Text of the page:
Does any team do momentum quite like the Los Angeles Kings?
The L.A. crew is just one win away from its second Stanley Cup Final appearance in three years, which in and of itself isn’t that surprising. But what is almost jarring to witness is how the Kings are just slapping around the Chicago Blackhawks, almost as if they’ve come up against some overachieving club that’s completely out of its depth in the Western Conference final, not a high-end team looking for back-to-back titles.
But one thing we should know about L.A. by now is, when the Kings get it cranked up in the post-season, look out.
Recall that in 2012 a Los Angeles team that snagged the final playoff berth in the West absolutely stormed through the playoffs, holding four 3-0 series leads en route to winning the Cup. L.A. basically blitzed its opponents and effectively ended series before they really began.
The past two seasons, the Kings have gone on similar rampages, but only after cruelly giving their opponents a head start. In 2013, L.A. fell behind 2-0 in its first-round series with the St. Louis Blues before storming back to win four straight. This year, the Kings became just the fourth team in NHL history to overcome a 3-0 series deficit when they added to the San Jose Sharks’ springtime torment by winning four straight to snatch that first-round series.
And while L.A. jumped out to a 2-0 lead on the Anaheim Ducks in Round 2, it ultimately had to come from behind again to win games 6 and 7, blasting the Ducks 6-2 in the decisive contest.
By comparison, losing Game 1 to the Blackhawks in this year’s West final seems like small potatoes, but don’t forget, Chicago was up 2-0 with just 1:46 remaining in the second period of Game 2. That’s when Justin Williams scored to pull the Kings back in the fight. Since that goal, L.A. has outscored the Hawks 14-5 to seize a 3-1 series advantage. And we can’t stress this enough: the Kings are running over a team many point to as the class of the league. The way L.A. is rolling right now, we’d put the over/under on how many more games the team losses this year at 2.5.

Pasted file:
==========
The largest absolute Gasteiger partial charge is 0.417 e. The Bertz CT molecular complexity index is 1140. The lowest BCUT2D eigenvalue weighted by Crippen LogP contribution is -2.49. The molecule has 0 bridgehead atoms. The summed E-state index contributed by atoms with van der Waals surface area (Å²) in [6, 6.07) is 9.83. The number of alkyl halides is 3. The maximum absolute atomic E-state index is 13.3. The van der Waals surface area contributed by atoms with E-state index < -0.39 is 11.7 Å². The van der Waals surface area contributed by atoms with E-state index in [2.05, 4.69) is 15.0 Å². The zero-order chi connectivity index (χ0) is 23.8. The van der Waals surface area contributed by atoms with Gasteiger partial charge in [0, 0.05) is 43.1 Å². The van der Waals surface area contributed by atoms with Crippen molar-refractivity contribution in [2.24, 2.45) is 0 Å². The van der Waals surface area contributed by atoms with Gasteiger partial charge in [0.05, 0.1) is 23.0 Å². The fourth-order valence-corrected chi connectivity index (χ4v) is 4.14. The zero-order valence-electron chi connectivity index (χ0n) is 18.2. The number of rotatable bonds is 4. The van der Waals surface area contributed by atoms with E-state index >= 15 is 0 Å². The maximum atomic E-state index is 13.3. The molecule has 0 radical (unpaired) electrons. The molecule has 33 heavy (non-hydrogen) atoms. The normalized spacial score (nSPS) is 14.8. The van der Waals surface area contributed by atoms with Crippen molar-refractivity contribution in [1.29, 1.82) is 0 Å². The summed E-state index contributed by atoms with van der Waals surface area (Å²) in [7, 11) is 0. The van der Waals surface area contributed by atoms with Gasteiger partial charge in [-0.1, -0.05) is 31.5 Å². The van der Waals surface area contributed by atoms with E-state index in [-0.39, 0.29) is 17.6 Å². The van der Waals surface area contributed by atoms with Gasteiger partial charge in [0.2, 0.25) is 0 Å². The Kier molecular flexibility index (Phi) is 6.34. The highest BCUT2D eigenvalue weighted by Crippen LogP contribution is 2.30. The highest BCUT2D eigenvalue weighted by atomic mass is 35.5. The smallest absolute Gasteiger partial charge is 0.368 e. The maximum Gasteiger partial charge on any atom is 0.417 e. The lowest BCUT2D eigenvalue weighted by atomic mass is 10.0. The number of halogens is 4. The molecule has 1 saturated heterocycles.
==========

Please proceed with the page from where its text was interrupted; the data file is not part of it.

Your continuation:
How are they doing it? Balanced scoring sure helps. Just as was the case in 2012, an L.A. offence that sputtered in the regular season is suddenly soaring in the playoffs. It’s especially crazy this year, as the Kings are averaging 3.39 goals per game, thanks to a lineup that’s deeper than Steven Hawking’s mind. Star centre Anze Kopitar is pretty much running away in the Conn Smythe Trophy race, but credit general manager Dean Lombardi and his staff for the small finds along the way that are paying huge dividends.
Sure, we all knew Marian Gaborik still had a scoring touch, but did you see him leading the playoffs with 10 goals? Take a look at the score sheet from Monday’s 5-2 win and you’ll see No. 70 Tanner Pearson—part of “That 70s Line” with Jeff Carter (No. 77) and Tyler Toffoli (No. 73)—scored to register a point in his fifth straight contest. Pearson was a late-bloomer who was passed over in the NHL Draft a couple of times before the Kings nabbed him 30th overall a few days after they won the 2012 Cup.
That’s a similar story to that of defenceman Jake Muzzin, who just happened to fire his fifth goal of the playoffs in Game 4. Muzzin was drafted in the fifth round by the Pittsburgh Penguins in 2007 but never signed and played an overage year in the Ontario Hockey League before L.A. inked him as a free agent.
Find enough gems like that, and you’re bound to outshine teams—even the really, really good ones.